Slocomb is a 10-square-mile town in Southeastern Alabama. Its total population of 2,000 wouldn’t fill a minor-league ballpark.
But it’s known for growing some of the best tomatoes in the US and even calls itself “Home of the Tomato.”
If Clay Holmes keeps this up, Slocomb will also be known as the hometown of one of the better relievers in Major League Baseball.
Holmes was a revelation for the Yankees after a midseason trade from the Pirates last year. The 28-year-old right-hander hopes to be even better in 2022.
“My body feels great,” Holmes said in an interview with NJ Advance Media on Friday. “I followed the same path this offseason as I went through last year and I feel like I’m in a great spot again this spring and I’m ready for whatever comes.”
Growing up, Holmes was a Braves fan, but he admired the Yankees and even had posters celebrating their World Series wins on his bedroom walls.
Now, Holmes figures to play a big role yet again in manager Aaron Boone’s bullpen.
“It’s a little surreal,” he said. “It’s something that I can say I dreamed of and, I guess it’s cliche to say, but it’s a dream come true.”
On July 26, the Yankees — looking to shore up their bullpen before the trade deadline – sent minor-league infielders Diego Castillo and Hoy Park to Pittsburgh in exchange for Holmes, who had just a 4.93 ERA over 44 appearances. The Yankees swore they saw tools in Holmes that they believed would lead to greater success and their hands. They were right.
Holmes was one of the most impressive relievers in the game for the rest of the season. In 25 appearances, he posted a 1.61 ERA. He cut his walks substantially, giving up just four free passes in 28 innings with the Yankees after surrendering 25 in 42 frames with the Pirates. And he ratcheted up the strikeouts, posting 10.9 punchouts per nine innings compared to 9.4 with Pittsburgh.
Over the span, Holmes’ 0.9 WAR was the 10th best among relievers across baseball, according to Fangraphs. His 61.5% ground ball rate was 12th in the majors among relievers.
Holmes credited his work with pitching coach Matt Blake and the pitching analysts for help with his improvement. Former Pirates teammate Jameson Taillon’s friendship was huge help getting him acclimated to a new clubhouse and to New York City. Sometimes, Taillon and Holmes would take the subway together to Yankee Stadium.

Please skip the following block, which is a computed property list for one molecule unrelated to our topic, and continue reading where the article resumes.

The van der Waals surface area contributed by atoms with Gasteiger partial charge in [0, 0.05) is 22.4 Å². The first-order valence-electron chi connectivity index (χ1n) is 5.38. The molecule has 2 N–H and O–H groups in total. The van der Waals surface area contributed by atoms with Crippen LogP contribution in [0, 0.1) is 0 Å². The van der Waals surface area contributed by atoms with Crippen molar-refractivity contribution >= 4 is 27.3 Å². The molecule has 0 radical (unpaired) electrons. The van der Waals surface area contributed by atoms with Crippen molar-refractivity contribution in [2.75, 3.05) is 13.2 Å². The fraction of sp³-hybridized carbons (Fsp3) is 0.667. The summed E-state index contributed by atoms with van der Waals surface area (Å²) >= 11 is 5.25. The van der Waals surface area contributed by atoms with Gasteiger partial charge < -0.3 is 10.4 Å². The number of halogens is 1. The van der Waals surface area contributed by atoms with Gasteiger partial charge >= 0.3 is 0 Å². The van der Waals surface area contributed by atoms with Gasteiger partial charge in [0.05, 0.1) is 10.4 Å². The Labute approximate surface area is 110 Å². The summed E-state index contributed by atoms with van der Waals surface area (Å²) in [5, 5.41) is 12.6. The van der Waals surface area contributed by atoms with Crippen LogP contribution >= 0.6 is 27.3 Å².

“I just really found the consistency that I was looking for,” Holmes said.
How it happened made plenty of sense. Holmes leaned out his arsenal, almost completely cutting out his curveball to focus on his best pitch, a sinker that averaged 96 mph, and his slider. He found more consistency with his release point, too, he said.
It also helped that Holmes was finally healthy after a tough 2020, in which he dealt with a right foot fracture and a right forearm strain. Holmes spent 12 days on the COVID-19 injury list in August.
A righty killer, Holmes said he wants to become a better threat against lefties in 2022. He projects to work into the Yankees’ late-inning mix behind closer Aroldis Chapman.
“I’ve found some success with simplifying things and going heavy sinker and mixing in some sliders,” he said. “But at the same time, I want to have more success against lefties given the opportunities. Maybe adding a couple of pitches here and there that I’ve been tinkering with. I look forward to throwing them to some hitters and seeing how those are going to play out.”
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Brendan Kuty may be reached at email@example.com.